Tuesday, May 05, 2009

True Blood - The first half of Season One

I'm really enjoying this. The word on the street is true: it does take a little while to warm up. I'd say it doesn't really become a TV series until about 40 minutes into the pilot, when Sookie and Bill the vampire spend a long, long scene together, firmly establishing them as the relationship that's going to be our hook into the show.

Prior to that, all we have is a setting. A small town in the American South, in a world very much like our own except that vampires exist and have recently outed themselves to the world. The show plays that part fairly matter-of-factly; the existence of vampires is pretty much as novel and filled with unknown dangers as the internet was about 10 years ago. What show-runner Alan Ball (and presumably novelist Charlaine Harris) is interested in at a setting level is using vampires to explore ideas of bigotry and integration. Setting the show in the south allows them to create parallels between vampires and African-Americans; the fact that vampires have recently revealed themselves but looking just like everyone else gives the show an opportunity to play around with ideas of being gay.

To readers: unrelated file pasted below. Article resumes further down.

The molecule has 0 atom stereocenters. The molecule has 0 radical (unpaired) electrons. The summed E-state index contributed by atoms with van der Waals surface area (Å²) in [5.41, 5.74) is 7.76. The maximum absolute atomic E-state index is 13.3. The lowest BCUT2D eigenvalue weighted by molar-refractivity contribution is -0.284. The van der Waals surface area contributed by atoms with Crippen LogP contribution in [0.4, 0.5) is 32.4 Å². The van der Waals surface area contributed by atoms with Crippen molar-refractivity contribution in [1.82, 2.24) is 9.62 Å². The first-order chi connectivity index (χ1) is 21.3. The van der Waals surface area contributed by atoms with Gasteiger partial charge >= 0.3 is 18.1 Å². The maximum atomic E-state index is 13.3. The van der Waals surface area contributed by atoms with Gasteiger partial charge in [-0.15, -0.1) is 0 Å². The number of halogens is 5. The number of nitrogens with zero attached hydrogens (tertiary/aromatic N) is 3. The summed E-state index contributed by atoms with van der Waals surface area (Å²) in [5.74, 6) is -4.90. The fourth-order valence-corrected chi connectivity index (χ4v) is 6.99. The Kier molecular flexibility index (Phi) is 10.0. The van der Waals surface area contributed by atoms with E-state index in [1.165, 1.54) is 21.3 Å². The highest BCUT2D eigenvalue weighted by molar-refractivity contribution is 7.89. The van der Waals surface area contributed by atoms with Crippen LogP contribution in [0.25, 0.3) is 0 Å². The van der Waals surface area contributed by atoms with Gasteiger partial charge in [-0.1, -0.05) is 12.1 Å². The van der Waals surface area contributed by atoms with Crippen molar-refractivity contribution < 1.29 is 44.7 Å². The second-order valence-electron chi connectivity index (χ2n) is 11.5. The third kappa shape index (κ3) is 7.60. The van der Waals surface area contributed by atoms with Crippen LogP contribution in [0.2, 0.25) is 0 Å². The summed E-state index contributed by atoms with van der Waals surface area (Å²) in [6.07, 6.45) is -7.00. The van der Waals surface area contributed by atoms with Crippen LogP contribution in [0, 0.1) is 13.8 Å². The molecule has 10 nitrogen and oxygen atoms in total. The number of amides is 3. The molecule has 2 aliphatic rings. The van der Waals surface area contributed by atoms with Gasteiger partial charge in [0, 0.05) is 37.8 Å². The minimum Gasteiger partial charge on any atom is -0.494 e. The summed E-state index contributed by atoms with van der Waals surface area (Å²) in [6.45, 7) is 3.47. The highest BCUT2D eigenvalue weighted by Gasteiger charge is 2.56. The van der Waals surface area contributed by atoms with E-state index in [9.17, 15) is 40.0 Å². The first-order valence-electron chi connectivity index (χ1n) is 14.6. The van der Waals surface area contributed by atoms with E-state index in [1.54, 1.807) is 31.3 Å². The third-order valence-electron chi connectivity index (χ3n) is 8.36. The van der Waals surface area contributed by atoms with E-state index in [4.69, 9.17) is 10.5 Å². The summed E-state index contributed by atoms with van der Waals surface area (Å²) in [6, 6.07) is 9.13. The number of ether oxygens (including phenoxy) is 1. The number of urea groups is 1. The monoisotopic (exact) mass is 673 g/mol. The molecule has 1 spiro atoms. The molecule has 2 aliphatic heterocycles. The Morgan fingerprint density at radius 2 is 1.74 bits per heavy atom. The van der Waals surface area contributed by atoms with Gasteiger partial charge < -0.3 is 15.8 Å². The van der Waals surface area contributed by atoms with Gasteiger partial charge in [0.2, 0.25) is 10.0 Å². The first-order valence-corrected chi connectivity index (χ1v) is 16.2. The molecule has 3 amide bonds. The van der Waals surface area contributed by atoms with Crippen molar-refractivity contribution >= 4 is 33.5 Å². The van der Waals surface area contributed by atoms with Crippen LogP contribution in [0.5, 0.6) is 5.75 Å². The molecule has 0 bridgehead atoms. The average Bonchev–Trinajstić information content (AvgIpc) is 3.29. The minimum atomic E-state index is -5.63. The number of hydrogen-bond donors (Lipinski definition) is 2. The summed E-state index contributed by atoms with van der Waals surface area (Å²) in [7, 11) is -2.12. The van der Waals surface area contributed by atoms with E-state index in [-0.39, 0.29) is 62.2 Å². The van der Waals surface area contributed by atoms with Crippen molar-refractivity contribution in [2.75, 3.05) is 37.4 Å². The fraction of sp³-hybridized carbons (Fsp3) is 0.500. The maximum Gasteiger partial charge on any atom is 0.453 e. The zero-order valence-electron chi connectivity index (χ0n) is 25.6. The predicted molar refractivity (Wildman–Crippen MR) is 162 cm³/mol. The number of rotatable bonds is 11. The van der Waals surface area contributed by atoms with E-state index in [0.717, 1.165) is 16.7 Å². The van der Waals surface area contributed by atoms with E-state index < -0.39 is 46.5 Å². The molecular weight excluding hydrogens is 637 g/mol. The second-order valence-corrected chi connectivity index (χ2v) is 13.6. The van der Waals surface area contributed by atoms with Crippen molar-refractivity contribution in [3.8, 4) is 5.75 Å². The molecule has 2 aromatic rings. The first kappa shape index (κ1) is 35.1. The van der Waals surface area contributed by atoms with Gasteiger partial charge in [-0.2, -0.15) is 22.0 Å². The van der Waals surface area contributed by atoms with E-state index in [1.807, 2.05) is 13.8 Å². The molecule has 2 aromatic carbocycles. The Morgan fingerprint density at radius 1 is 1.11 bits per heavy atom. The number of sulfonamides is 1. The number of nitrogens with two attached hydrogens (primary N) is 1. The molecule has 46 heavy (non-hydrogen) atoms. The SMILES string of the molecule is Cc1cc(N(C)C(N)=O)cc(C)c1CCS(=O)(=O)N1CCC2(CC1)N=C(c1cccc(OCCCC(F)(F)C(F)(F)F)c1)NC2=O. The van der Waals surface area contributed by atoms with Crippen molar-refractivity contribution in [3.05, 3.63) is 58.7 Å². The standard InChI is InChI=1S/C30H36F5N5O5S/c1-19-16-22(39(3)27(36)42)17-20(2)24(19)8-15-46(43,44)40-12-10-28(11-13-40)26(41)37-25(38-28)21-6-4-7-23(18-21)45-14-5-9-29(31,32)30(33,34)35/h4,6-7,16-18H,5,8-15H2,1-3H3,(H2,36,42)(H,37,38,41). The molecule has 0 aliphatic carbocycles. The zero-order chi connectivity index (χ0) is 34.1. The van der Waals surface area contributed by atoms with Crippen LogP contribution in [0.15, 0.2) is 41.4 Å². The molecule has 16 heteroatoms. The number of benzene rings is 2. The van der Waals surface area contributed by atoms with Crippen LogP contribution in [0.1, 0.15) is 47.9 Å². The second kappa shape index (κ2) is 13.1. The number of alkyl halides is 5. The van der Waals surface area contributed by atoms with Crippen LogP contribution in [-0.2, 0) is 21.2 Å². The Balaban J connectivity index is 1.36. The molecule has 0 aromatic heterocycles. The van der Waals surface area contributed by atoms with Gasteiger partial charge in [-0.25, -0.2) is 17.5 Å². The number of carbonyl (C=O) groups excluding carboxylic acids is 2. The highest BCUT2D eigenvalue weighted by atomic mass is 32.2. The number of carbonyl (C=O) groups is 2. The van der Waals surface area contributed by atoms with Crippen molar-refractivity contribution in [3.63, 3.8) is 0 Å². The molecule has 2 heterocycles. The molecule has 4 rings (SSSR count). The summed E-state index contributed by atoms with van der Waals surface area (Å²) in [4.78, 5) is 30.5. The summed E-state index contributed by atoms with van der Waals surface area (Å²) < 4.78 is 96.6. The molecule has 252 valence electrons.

The show feels very different to Ball's previous series: Six Feet Under. I imagine it's a relief to be able to write episodes that explore a different emotional pallette (which I'd describe as sultry pulp, with a bit of comedy of human weakness thrown in there).

Over the last four episodes, True Blood has gradually deepened the supporting cast - several of them now seem like interesting characters embedded in pretty fascinating situations - and that's helped it go from a fairly functional show to an entertaining one. Very much looking forward to the next episode.

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